Volume 9: Archives and Histories

Editors' Note

Welcome to the RE/START of the Journal of Black Mountain College Studies! We are very pleased to present this first volume in several years, re/suming our collective efforts to explore the college and its living heritage through scholarship, poetry, interview, memoir, reflection, and the arts. BMC was a collaborative, innovative, diverse community, working across boundaries of discipline and form, and we seek to re/present in digital form the vibrant community that is carrying the BMC heritage and spirit into the 21st century.

Volume 9 captures our aspirations for a journal that re/flects this community of interest and engages contemporary audiences. Not only do we have an outstanding array of authors and artists whose work is consistently interdisciplinary, creative, and insightful. Across these pages we encounter the spirit of discovery, invention, whimsy, and passion that so pervaded Black Mountain College.

So enjoy! And consider submitting your own contribution to future volumes. We are eager to publish the next volume by end of summer, so please send us an abstract or sample of what you would like to submit. We will reply as quickly as possible with our ideas and suggestions on how to proceed.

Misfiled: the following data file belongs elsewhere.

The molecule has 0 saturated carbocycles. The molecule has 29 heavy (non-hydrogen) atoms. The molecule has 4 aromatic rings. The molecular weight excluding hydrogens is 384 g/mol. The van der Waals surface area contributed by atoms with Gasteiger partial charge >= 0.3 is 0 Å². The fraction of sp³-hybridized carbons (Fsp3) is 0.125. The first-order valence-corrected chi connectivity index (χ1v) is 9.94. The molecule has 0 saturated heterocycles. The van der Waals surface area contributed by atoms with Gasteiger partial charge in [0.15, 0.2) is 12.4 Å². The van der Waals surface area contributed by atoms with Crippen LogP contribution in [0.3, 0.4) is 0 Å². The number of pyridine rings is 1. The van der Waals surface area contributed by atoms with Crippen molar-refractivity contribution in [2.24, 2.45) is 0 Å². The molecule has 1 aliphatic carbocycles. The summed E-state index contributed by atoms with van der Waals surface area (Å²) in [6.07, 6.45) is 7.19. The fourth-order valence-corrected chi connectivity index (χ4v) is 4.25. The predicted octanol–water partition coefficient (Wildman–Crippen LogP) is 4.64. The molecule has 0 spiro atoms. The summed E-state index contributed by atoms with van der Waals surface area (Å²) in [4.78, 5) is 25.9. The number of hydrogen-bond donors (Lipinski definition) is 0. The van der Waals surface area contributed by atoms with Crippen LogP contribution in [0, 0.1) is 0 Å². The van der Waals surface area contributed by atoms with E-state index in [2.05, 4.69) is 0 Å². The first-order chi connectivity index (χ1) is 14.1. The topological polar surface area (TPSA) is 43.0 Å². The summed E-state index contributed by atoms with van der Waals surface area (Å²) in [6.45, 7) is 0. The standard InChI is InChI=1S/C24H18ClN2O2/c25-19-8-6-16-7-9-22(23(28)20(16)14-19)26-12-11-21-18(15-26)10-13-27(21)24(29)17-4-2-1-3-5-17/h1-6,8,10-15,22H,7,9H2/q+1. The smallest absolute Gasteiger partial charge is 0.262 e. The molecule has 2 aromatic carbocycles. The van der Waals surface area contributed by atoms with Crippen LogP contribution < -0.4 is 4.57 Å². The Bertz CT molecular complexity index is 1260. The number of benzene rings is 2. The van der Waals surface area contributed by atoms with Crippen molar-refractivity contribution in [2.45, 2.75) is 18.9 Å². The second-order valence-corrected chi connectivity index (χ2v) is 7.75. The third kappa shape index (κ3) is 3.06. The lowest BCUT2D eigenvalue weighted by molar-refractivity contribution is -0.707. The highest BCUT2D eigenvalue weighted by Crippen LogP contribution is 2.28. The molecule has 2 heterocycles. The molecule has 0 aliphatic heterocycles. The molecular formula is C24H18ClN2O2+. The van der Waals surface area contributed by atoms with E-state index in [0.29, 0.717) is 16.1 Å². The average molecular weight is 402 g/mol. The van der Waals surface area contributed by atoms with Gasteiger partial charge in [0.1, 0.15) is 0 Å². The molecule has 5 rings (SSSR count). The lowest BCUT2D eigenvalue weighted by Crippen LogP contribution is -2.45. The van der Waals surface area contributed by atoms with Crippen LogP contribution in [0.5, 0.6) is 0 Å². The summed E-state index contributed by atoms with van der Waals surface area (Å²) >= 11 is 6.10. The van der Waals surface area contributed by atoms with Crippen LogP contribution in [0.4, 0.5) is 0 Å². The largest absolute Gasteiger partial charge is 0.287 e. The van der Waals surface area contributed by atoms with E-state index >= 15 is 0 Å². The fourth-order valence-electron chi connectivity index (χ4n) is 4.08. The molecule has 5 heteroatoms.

Thomas E. Frank + Julie J. Thomson, Co-Editors ([email protected]


Table of Contents

Thomas E. Frank + Julie J Thomson, Co-Editors

Kate Averett, Production Editor

Grace Note: Nicholas (Nick) Cords for Brooklyn Rider

“’All that is lovely in Jazz’: The Creeley Rice Collaboration for Jargon 10″ by Joseph Pizza
“Faith, Hope, and $5,000” (cut-outs, collage, and acrylic on found book pages) by Kirsten Stolle
“it all melts down to this: a novel in timelines” (chapter 10) by ben miller, inspired by the drawings of dale williams
“Lake Eden” (photographs) by Lisa McCarty

ACTIVE ARCHIVE: a conversation with Heather South, Lead Archivist of the Western Regional Archives (Asheville, NC)

“’It Wouldn’t Have Been Like a History’: M. C. Richards’s Black Mountain” by Mabel Capability Taylor
“A poem from the wall of the Blue Ridge Assembly” by Tyler Laminack